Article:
In more eye-related news, an  article published last week in. Science Advances suggests that the genetics of eye color are way more complex than we imagined. In the paper, an international  team of scientists analyzed the genomes of almost two hundred  thousand people and identified fifty new genes that are involved in eye color.

And that’s a big departure from  how you may have learned about the genetics of eye color in school. See, in the past we thought of  eye color as a Mendelian trait. That means a trait governed  by just one or a few genes, so it’s easy to predict how  that trait will be passed on.

If you knew the eye colors of both  parents, then you could predict the eye color of the offspring,  since the gene for brown eyes was thought to be dominant  over the gene for blue eyes. But eye color doesn’t just break  down into brown, green, or blue. There’s a lot more variation  than one gene can account for -- like shades of brown.

In fact, previous research had found  around a dozen genes linked to eye color. Eye color is still inherited from your  parents, but more than one gene is involved. So in this recent study, the  researchers did something called a genome-wide association study  — which is a way to capture the influence of a large number of  genes across a large population.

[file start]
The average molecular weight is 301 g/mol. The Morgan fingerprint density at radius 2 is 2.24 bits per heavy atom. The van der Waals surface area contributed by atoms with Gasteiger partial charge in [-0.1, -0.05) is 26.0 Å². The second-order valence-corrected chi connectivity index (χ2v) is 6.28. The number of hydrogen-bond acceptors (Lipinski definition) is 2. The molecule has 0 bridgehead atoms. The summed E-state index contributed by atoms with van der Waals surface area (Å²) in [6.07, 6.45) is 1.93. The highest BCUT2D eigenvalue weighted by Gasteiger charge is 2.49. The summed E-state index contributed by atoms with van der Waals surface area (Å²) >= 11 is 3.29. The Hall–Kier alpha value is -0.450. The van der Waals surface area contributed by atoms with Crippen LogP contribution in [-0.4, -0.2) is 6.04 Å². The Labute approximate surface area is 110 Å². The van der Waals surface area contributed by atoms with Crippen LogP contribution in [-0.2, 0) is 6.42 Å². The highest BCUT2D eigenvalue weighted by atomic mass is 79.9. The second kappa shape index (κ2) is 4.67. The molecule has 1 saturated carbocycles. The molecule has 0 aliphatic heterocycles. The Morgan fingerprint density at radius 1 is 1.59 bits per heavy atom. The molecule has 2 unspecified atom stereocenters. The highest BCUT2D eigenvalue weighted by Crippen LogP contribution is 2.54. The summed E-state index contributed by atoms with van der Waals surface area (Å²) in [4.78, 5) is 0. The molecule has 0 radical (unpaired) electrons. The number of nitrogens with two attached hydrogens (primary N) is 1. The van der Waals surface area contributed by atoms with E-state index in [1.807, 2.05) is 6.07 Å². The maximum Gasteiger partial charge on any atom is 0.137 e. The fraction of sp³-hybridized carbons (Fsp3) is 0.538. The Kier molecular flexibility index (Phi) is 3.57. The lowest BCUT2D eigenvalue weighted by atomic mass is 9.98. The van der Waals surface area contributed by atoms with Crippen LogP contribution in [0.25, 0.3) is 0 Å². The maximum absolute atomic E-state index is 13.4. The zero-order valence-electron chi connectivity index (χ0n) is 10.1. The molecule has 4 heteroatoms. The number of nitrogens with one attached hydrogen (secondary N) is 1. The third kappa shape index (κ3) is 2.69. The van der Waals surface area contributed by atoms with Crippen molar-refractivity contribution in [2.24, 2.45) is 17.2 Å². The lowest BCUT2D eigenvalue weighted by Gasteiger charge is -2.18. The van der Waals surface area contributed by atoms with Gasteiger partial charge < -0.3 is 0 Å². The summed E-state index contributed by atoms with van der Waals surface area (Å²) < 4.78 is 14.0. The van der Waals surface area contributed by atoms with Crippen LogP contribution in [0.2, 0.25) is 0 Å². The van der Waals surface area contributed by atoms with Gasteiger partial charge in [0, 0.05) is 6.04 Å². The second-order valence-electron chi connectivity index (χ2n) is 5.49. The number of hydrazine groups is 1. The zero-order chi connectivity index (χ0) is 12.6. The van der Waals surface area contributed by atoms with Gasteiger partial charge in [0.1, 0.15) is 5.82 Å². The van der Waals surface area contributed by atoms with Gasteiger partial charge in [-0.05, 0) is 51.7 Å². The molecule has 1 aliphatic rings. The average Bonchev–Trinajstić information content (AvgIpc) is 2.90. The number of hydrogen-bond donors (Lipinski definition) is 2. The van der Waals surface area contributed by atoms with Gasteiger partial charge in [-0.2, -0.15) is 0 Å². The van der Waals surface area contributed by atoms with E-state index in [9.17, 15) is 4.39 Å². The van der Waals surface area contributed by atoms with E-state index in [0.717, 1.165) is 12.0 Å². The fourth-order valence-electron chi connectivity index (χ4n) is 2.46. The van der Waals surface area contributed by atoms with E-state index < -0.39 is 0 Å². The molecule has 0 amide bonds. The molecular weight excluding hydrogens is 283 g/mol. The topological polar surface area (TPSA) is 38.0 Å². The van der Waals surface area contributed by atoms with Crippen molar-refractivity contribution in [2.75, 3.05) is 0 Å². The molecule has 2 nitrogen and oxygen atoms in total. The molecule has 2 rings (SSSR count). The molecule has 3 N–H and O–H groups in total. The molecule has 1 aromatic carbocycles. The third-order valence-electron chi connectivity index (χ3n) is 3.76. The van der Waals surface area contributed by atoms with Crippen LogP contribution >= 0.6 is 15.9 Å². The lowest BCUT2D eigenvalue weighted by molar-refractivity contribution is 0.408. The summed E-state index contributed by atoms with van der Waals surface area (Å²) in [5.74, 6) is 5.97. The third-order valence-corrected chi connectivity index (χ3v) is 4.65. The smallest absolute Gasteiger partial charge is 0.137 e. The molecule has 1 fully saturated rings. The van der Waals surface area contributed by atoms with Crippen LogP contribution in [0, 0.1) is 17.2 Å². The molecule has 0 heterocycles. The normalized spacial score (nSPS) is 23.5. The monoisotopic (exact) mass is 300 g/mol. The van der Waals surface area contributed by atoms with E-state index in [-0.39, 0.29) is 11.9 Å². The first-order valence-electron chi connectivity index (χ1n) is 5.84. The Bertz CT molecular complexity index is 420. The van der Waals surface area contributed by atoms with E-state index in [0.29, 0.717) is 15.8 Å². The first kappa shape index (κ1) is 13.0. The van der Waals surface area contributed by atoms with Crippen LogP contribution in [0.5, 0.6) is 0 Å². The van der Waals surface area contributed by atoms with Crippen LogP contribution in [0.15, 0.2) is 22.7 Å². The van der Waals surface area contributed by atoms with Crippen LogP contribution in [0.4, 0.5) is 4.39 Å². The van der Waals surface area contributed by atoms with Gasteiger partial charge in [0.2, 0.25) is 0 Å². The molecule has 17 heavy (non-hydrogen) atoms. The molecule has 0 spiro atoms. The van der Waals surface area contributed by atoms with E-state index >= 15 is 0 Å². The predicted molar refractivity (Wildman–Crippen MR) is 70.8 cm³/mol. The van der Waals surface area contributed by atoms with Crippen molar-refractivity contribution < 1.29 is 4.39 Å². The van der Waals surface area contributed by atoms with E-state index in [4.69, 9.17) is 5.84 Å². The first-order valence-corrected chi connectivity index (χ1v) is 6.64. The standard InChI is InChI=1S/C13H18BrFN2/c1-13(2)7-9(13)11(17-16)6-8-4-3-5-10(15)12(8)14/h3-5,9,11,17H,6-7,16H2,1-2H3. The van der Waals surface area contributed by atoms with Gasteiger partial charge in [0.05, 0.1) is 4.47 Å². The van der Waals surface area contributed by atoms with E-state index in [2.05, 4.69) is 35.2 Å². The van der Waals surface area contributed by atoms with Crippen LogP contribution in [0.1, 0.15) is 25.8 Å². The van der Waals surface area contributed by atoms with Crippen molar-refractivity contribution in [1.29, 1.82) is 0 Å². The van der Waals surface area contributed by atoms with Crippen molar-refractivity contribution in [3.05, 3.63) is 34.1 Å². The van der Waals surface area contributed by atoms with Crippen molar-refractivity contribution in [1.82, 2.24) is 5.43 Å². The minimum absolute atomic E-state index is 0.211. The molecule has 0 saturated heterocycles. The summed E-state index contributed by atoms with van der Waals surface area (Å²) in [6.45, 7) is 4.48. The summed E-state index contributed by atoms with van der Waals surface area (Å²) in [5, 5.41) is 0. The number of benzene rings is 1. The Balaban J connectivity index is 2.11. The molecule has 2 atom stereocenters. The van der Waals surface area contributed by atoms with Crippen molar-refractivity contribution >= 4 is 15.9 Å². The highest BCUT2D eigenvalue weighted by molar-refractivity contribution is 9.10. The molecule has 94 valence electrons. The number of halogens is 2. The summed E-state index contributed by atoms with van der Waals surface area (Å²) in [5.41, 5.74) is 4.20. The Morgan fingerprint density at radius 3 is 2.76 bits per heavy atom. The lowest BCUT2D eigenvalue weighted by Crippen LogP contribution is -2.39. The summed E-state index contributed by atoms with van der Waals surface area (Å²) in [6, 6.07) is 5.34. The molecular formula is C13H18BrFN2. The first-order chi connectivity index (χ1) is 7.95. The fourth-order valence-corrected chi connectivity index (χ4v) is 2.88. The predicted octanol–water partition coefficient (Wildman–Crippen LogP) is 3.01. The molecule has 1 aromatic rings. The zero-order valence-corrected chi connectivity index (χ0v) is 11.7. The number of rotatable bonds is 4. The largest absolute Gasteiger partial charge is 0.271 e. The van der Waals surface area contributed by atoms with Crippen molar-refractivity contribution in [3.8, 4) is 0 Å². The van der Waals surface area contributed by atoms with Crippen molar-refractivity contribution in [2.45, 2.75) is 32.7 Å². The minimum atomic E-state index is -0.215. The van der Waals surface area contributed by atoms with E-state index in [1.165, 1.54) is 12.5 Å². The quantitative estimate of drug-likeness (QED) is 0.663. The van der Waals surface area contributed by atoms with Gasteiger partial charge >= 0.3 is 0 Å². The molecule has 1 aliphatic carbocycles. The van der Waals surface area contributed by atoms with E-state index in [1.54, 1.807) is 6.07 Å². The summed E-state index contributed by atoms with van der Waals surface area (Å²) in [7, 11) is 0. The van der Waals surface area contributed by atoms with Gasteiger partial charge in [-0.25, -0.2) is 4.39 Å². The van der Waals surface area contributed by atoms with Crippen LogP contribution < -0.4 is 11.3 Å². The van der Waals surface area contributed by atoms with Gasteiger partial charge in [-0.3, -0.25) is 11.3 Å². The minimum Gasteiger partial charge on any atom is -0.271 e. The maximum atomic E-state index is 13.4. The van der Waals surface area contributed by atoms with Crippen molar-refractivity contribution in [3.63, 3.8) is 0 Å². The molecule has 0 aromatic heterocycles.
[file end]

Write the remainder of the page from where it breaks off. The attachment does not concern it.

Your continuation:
Then they asked participants to  self-categorize their eye color, and if they had brown eyes, to  include exactly which shade of brown. Now, the vast majority of  participants had European ancestry, so they also recruited  about sixteen hundred people with Asian ancestry, and did  the same genetic analysis. All in all, the analysis found fifty  genes that influenced which eye

color the participant had -- in  addition to the ones already known.

Only eight of these fifty genes  had already been associated with some kind of pigmented  trait, like hair or skin color. So even though variations in these  traits are frequently seen together, like blonde hair with blue eyes, those  traits are influenced by different genes. The researchers also found that  the same genes influence eye color in people of both European and Asian ancestry.

Meaning the same genes that  influence blue or brown eye color also help determine individual shades of brown. So it’s not a simple matter of  brown being dominant over blue. Now, there are a few different  diseases that involve eye pigmentation — conditions like albinism or pigmentary glaucoma.

The research group hopes their  findings will help shine some light on how those work and how to treat them. But it also shows us that the  simplest things aren’t always as simple as we thought -- and  there’s always more to understand about the world and ourselves. The folks at Brilliant want to help you with that.

Because the best way to learn  is by just jumping in and doing. Which is why they’ve got tons  of courses in math, science, engineering, and computer science,  with hands-on interactive examples that will help you learn by  doing, not by memorizing. There’s a course on computational  biology, which among other things, will help you learn more about the  math behind the genome-wide studies we talked about today.

And, of course, there is much more than that. You can check them out at, and if you want to sign up, you can save 20% off  an annual premium subscription. So thanks! [♪ OUTRO].